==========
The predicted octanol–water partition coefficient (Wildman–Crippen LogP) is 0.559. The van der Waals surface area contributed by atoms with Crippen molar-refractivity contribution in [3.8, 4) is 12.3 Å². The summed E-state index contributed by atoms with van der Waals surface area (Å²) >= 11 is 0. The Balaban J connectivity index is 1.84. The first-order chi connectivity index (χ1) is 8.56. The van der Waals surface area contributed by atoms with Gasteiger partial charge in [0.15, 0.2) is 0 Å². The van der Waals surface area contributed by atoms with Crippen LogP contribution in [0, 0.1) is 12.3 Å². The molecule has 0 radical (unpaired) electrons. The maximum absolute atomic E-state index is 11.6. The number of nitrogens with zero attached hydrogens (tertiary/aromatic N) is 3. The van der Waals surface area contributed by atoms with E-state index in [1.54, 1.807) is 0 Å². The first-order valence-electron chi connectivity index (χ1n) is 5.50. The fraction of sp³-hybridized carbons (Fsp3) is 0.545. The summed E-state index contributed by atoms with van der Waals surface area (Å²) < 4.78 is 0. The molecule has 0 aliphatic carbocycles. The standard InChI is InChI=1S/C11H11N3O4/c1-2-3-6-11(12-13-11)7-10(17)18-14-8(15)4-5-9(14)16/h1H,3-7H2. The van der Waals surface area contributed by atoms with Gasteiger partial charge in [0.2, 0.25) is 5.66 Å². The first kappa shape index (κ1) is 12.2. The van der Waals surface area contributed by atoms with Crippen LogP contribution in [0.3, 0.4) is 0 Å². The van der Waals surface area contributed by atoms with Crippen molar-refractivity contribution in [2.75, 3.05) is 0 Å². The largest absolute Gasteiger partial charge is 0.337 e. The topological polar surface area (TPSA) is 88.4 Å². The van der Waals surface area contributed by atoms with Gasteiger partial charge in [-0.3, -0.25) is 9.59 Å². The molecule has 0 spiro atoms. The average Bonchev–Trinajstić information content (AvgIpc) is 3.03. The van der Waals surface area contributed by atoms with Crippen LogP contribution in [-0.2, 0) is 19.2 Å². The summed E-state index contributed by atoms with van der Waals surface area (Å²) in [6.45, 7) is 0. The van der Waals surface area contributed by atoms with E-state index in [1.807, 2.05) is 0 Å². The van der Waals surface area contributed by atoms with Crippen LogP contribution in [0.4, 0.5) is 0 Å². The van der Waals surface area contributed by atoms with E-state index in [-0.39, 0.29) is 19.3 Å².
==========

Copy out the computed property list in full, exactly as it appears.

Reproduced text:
The predicted octanol–water partition coefficient (Wildman–Crippen LogP) is 0.559. The van der Waals surface area contributed by atoms with Crippen molar-refractivity contribution in [3.8, 4) is 12.3 Å². The summed E-state index contributed by atoms with van der Waals surface area (Å²) >= 11 is 0. The Balaban J connectivity index is 1.84. The first-order chi connectivity index (χ1) is 8.56. The van der Waals surface area contributed by atoms with Gasteiger partial charge in [0.15, 0.2) is 0 Å². The van der Waals surface area contributed by atoms with Crippen LogP contribution in [0, 0.1) is 12.3 Å². The molecule has 0 radical (unpaired) electrons. The maximum absolute atomic E-state index is 11.6. The number of nitrogens with zero attached hydrogens (tertiary/aromatic N) is 3. The van der Waals surface area contributed by atoms with E-state index in [1.54, 1.807) is 0 Å². The first-order valence-electron chi connectivity index (χ1n) is 5.50. The fraction of sp³-hybridized carbons (Fsp3) is 0.545. The summed E-state index contributed by atoms with van der Waals surface area (Å²) < 4.78 is 0. The molecule has 0 aliphatic carbocycles. The standard InChI is InChI=1S/C11H11N3O4/c1-2-3-6-11(12-13-11)7-10(17)18-14-8(15)4-5-9(14)16/h1H,3-7H2. The van der Waals surface area contributed by atoms with Gasteiger partial charge in [0.2, 0.25) is 5.66 Å². The first kappa shape index (κ1) is 12.2. The van der Waals surface area contributed by atoms with Crippen LogP contribution in [0.3, 0.4) is 0 Å². The van der Waals surface area contributed by atoms with Crippen molar-refractivity contribution in [2.75, 3.05) is 0 Å². The largest absolute Gasteiger partial charge is 0.337 e. The topological polar surface area (TPSA) is 88.4 Å². The van der Waals surface area contributed by atoms with Gasteiger partial charge in [-0.3, -0.25) is 9.59 Å². The molecule has 0 spiro atoms. The average Bonchev–Trinajstić information content (AvgIpc) is 3.03. The van der Waals surface area contributed by atoms with Crippen LogP contribution in [-0.2, 0) is 19.2 Å². The summed E-state index contributed by atoms with van der Waals surface area (Å²) in [6.45, 7) is 0. The van der Waals surface area contributed by atoms with E-state index in [1.807, 2.05) is 0 Å². The van der Waals surface area contributed by atoms with Crippen LogP contribution in [0.4, 0.5) is 0 Å². The van der Waals surface area contributed by atoms with E-state index in [-0.39, 0.29) is 19.3 Å².